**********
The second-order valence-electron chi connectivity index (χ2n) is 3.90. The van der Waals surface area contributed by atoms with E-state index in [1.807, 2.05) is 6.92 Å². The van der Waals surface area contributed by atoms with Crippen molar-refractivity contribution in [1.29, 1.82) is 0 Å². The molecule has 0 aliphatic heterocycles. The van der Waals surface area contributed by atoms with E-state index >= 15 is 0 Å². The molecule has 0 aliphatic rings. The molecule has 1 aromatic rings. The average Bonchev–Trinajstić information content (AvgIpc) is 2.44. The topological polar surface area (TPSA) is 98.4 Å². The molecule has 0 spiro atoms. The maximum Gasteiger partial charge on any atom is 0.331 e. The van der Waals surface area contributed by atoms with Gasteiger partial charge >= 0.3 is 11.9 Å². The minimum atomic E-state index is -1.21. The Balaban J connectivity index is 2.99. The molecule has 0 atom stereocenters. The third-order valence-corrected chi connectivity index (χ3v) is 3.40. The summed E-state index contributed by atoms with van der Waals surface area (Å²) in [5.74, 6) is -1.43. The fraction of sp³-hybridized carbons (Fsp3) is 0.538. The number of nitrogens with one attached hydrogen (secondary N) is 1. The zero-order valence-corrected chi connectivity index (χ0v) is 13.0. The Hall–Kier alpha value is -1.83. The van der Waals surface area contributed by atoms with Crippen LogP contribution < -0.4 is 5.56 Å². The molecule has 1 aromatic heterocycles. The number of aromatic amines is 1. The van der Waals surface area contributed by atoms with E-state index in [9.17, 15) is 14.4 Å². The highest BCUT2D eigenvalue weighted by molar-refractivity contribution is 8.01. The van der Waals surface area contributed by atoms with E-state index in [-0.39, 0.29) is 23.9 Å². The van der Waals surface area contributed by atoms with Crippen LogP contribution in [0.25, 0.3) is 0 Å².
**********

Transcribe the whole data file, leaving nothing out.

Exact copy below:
The second-order valence-electron chi connectivity index (χ2n) is 3.90. The van der Waals surface area contributed by atoms with E-state index in [1.807, 2.05) is 6.92 Å². The van der Waals surface area contributed by atoms with Crippen molar-refractivity contribution in [1.29, 1.82) is 0 Å². The molecule has 0 aliphatic heterocycles. The van der Waals surface area contributed by atoms with E-state index >= 15 is 0 Å². The molecule has 0 aliphatic rings. The molecule has 1 aromatic rings. The average Bonchev–Trinajstić information content (AvgIpc) is 2.44. The topological polar surface area (TPSA) is 98.4 Å². The molecule has 0 spiro atoms. The maximum Gasteiger partial charge on any atom is 0.331 e. The van der Waals surface area contributed by atoms with Gasteiger partial charge >= 0.3 is 11.9 Å². The minimum atomic E-state index is -1.21. The Balaban J connectivity index is 2.99. The molecule has 0 atom stereocenters. The third-order valence-corrected chi connectivity index (χ3v) is 3.40. The summed E-state index contributed by atoms with van der Waals surface area (Å²) in [5.74, 6) is -1.43. The fraction of sp³-hybridized carbons (Fsp3) is 0.538. The number of nitrogens with one attached hydrogen (secondary N) is 1. The zero-order valence-corrected chi connectivity index (χ0v) is 13.0. The Hall–Kier alpha value is -1.83. The van der Waals surface area contributed by atoms with Crippen LogP contribution < -0.4 is 5.56 Å². The molecule has 1 aromatic heterocycles. The number of aromatic amines is 1. The van der Waals surface area contributed by atoms with E-state index in [9.17, 15) is 14.4 Å². The highest BCUT2D eigenvalue weighted by molar-refractivity contribution is 8.01. The van der Waals surface area contributed by atoms with E-state index in [-0.39, 0.29) is 23.9 Å². The van der Waals surface area contributed by atoms with Crippen LogP contribution in [0.25, 0.3) is 0 Å².